St. James picks up on this idea in the epistle this morning. He says, “where there is envy and selfish ambition, there will also be disorder and wickedness of every kind.” It’s a wonderful notion, and as I look back on my own life, it’s amazing how disorderly and chaotic my own appetite for recognition is. Once you start down that road, it’s hard to find an end. But the gospel tells us something else about that day. While Jesus was trying to explain that he was giving up his life for the life of the world, the disciples couldn’t understand. In fact, Mark says that “they did not understand what he was saying and were afraid to ask him.”

James suggests that our selfish ambitions will lead us to chaos. This gospel story today sort of reminds me of the Tower of Babel. Jesus is trying to talk with the disciples about the work of the Cross, and they’re having a completely separate discussion about their ambitions. And even their language has failed the disciples, because they don’t even trust Jesus enough to ask him what he means. Jesus was trying to tell them that there are hard times ahead, and they were afraid.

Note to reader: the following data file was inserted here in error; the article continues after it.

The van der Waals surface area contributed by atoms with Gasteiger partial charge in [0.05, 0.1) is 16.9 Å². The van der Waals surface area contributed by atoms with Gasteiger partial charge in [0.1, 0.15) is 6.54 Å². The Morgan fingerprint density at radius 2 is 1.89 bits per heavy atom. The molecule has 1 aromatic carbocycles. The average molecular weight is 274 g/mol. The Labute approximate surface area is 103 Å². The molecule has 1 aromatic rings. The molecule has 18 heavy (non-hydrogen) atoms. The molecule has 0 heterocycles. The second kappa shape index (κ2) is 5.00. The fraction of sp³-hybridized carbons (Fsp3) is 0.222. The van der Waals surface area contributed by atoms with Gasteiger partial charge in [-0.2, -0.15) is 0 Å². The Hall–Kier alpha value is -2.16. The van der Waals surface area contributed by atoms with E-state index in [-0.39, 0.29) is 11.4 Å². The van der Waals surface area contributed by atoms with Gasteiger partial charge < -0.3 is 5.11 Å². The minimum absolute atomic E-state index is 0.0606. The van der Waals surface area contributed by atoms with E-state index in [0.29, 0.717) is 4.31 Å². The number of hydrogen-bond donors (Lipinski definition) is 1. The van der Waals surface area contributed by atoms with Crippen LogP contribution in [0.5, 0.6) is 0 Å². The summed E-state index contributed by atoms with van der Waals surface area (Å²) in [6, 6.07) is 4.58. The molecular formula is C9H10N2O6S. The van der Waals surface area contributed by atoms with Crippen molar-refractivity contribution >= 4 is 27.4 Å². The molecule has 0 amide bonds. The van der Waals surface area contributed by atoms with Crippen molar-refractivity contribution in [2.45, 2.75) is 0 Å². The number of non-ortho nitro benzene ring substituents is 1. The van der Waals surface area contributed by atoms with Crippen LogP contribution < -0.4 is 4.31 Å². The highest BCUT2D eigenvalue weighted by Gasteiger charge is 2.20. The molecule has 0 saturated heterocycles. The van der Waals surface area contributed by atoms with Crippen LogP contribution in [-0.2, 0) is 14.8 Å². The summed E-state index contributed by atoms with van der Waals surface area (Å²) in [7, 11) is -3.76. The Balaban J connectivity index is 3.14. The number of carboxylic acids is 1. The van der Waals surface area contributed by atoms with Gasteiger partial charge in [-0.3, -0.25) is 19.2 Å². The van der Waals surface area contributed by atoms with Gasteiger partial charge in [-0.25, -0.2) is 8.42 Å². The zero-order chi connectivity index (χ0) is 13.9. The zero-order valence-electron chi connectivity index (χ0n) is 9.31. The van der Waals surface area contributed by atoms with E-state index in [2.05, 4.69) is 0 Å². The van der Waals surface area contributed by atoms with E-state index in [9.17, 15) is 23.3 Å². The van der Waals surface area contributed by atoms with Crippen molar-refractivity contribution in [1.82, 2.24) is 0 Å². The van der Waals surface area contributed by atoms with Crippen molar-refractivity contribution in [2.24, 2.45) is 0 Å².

I’m reminded of something one of my favorite poets, Wendell Berry, once wrote: “Two epidemic illnesses of our time—upon both of which virtual industries of cures have been founded—are the disintegration of communities and the disintegration of persons. That these two are related (that private loneliness, for instance, will necessarily accompany public confusion) is clear enough…. What seems not so well understood, because not so much examined, is the relation between these disintegrations and the disintegration of language. My impression is that we have seen a gradual increase in language that is either meaningless or destructive of meaning. And I believe that this increasing unreliability of language parallels the increasing disintegration, over the same period, of persons and communities.”